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PNS Daily Newscast - September 21, 2018 


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CA Celebrates 40th Anniversary of Landmark Land Management Act

The King Range National Conservation Area is part of the 15.4 million acres protected by the BLM in California.(Justin Robbins/BLM)
The King Range National Conservation Area is part of the 15.4 million acres protected by the BLM in California.(Justin Robbins/BLM)
October 21, 2016

SACRAMENTO, Calif. – Forty years ago today, President Gerald Ford signed legislation that changed the way the Bureau of Land Management oversees public land holdings, requiring that they be managed with conservation in mind. Before the Federal Land Policy Management Act (FLPMA), the BLM regularly leased out large parcels of land for ranching, oil and gas, and other types of development without considering other uses.

Linda Castro, southern California representative for the California Wilderness Coalition, said one of the most iconic sites in California is the King Range on the state's north coast, the country's first national conservation area.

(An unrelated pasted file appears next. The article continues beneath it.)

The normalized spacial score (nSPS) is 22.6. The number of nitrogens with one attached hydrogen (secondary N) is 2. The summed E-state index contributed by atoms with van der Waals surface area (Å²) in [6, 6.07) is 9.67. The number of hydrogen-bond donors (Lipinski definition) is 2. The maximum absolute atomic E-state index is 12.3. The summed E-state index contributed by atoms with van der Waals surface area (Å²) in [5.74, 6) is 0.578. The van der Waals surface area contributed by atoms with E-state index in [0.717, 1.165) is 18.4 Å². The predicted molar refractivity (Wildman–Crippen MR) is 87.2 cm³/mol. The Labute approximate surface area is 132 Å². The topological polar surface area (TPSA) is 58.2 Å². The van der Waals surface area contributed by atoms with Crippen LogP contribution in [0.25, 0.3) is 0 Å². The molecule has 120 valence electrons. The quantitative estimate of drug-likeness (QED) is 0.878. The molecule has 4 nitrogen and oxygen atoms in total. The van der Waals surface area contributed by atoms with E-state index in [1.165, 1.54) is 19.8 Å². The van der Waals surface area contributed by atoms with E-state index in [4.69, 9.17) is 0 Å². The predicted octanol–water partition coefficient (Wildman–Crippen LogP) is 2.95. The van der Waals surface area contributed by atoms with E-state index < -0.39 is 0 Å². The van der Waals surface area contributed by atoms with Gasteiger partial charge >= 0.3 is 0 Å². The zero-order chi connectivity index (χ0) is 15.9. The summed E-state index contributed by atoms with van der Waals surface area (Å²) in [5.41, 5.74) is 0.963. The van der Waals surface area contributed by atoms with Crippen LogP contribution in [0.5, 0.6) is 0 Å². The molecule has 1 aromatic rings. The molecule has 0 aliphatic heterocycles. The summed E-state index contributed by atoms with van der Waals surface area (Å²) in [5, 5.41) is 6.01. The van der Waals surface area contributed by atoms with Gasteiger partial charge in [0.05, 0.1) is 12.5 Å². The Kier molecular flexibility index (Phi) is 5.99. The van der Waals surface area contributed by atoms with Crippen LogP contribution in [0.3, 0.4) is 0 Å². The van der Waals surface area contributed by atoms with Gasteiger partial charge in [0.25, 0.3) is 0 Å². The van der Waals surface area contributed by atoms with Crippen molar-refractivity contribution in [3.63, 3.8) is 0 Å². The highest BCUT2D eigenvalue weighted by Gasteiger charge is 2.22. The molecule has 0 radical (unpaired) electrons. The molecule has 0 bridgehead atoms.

"This remote region has mountains and seascapes that meet and create really dramatic scenery," she said. "It's known as California's 'lost coast' and it's only accessible by just a few back roads."

Californians now enjoy 15.4 million acres of BLM public lands. These include the Cache Creek Wilderness northwest of Sacramento, the Headwaters Forest Reserve near the far north coast, the Carrizo Plain in the southern California desert, and the Silurian Valley and Surprise Canyon near Death Valley.

Ken Rait, the director of U.S. Public Lands with The Pew Charitable Trusts, said we need to be vigilant and strengthen the regulations that support FLPMA.

"Unfortunately, during the Reagan Administration, then-Secretary James Watt really eviscerated the regulations, and BLM has done some things to restore the integrity of those regulations as it relates to conservation but there's a whole lot more than could still be done," he said.

Bruce Babbitt, a former U.S. Secretary of the Interior, said FLPMA sets the right priorities.

"A really important step forward was the creation of conservation lands, which is about 25 million acres within the public lands which are specifically earmarked for conservation purposes," Babbit explained.

FLPMA also ensures that the public has input on how the lands are managed. There are several resource management plans in process, taking public input now. They concern the Arcata/Redding area and the Mojave Trails and Sand to Snow National Monuments.

Suzanne Potter/Mary Kuhlman, Public News Service - CA